Sen. Elizabeth Warren appeared to snub a handshake from Sen. Bernie Sanders on Tuesday night at the conclusion of the Democratic debate in Iowa, sparking tensions between their supporters.
The debate had already ended, but the two senators appeared to have a heated exchange while fellow 2020 presidential candidate Tom Steyer hovered nearby.
“I was really just trying to say goodnight to both of them,” Steyer told reporters. “I think they were trying to figure out something between the two of them, but I didn’t really hear what it was.”
During a CNN appearance later on in the night, Steyer characterized the incident as “awkward.”
“It was one of those awkward moments where I felt like, ‘I need to move on as fast as possible,'” he said.
During the debate, Des Moines Register political correspondent Brianne Pfannenstiel asked Sanders to confirm or deny reports that he’d told Warren a woman could not take the White House in 2020.
Sanders issued an outright denial.
Pfannenstiel asked Sanders again to confirm reports that he’d never “told Sen. Warren that a woman could not win the election.”
“That is correct,” Sanders said.
Pfannensteil immediately turned to Warren and drew a laugh from the audience by appearing to take Warren’s side.
“Sen. Warren, what did you think when Sen. Sanders told you a woman could not win the election?” Pfannensteil said.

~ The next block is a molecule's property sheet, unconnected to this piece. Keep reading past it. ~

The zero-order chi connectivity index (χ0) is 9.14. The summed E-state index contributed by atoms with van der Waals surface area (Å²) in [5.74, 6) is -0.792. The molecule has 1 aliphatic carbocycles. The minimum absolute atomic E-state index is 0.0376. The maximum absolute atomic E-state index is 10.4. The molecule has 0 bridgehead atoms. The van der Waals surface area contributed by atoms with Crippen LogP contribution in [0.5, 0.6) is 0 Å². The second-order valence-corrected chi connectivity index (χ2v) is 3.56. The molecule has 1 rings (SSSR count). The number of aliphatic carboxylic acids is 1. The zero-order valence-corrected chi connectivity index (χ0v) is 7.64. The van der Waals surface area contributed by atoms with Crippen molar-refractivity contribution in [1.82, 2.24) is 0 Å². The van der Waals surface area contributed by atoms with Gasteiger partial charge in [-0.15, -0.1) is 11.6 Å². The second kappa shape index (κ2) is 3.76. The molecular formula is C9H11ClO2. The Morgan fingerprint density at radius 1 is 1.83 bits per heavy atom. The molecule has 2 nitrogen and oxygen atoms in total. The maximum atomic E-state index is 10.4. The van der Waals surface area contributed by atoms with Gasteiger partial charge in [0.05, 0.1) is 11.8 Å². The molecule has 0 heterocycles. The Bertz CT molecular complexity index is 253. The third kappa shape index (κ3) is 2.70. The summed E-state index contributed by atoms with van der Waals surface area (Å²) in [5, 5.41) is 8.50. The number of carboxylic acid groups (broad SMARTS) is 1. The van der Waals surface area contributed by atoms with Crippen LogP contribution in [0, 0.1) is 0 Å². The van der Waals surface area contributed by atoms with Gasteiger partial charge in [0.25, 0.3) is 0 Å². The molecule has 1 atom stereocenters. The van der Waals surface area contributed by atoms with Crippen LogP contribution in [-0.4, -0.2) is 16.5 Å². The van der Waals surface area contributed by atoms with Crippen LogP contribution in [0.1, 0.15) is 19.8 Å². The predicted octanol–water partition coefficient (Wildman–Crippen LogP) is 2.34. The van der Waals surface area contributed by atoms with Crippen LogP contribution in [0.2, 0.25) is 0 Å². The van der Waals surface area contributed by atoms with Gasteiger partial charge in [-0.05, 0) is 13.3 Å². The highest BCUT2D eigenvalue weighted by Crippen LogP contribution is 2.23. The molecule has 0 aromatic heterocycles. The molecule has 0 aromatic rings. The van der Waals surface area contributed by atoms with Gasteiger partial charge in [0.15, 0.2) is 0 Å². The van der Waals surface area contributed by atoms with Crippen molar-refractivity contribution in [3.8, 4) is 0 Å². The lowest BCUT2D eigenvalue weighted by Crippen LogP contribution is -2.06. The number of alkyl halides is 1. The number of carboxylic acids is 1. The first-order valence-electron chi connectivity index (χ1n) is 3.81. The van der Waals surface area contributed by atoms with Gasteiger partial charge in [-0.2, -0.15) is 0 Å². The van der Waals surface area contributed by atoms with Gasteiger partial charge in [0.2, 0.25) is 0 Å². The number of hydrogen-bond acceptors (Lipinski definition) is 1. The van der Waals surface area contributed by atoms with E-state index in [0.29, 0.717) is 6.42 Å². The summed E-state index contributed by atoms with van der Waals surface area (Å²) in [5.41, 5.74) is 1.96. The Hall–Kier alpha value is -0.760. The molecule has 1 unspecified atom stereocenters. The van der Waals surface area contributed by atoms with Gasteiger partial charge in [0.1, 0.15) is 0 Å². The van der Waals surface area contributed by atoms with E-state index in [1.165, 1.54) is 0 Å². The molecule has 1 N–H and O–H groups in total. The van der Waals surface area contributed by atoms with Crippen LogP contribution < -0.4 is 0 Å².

The friction between Warren and Sanders on the debate stage played out on Twitter between the two candidates’ supporters, exposing an increasingly contentious rift in the Democratic Party.
“Lie or mischaracterize your ‘friend’s’ comments, double down, refuse to shake his hand. Are you watching America?” tweeted Kylie Kulinski, a podcast host and the founder of Justice Democrats.
I don’t believe Elizabeth Pocahontas
— Inter-agency Galactic Know-It-All (@2Twitte39301335) January 15, 2020
Some Sanders’ supporters slammed Warren by calling her “Pocahontas,” one of President Donald Trump’s favorite nicknames for the Massachusetts senator.
Bill Cimbrelo, a Sanders supporter and failed Congressional candidate, challenged the genuineness of Warren’s reaction.
Why did it take Warren 3 wks before the Iowa caucuses to recall this conversation in such vivid detail? Why pretend to be Bernie's friend at every other debate. Why did she wait for this moment, when she knew the cameras were on her, to refuse her 'friend's' handshake? #LyinLiz
— Bill Cimbrelo 🌹 (@Bill_Cimbrelo) January 15, 2020
“Warren leaks details to hit Bernie as a sexist. Bernie denies the claims. Warren asks for de-escalation. Bernie extends his hand for a handshake and gets denied. What does Warren think this is going to cause?” tweeted one commenter.
Warren’s supporters on Twitter fired back.
In the wake of the debate, former Vox staff writer Emily Crockett expressed her outrage at Sanders backers comparing Warren to a “snake,” saying it was “appallingly sexist.”
I mean, SNAKES?? The literal ORIGINAL symbol of why women can't be trusted??!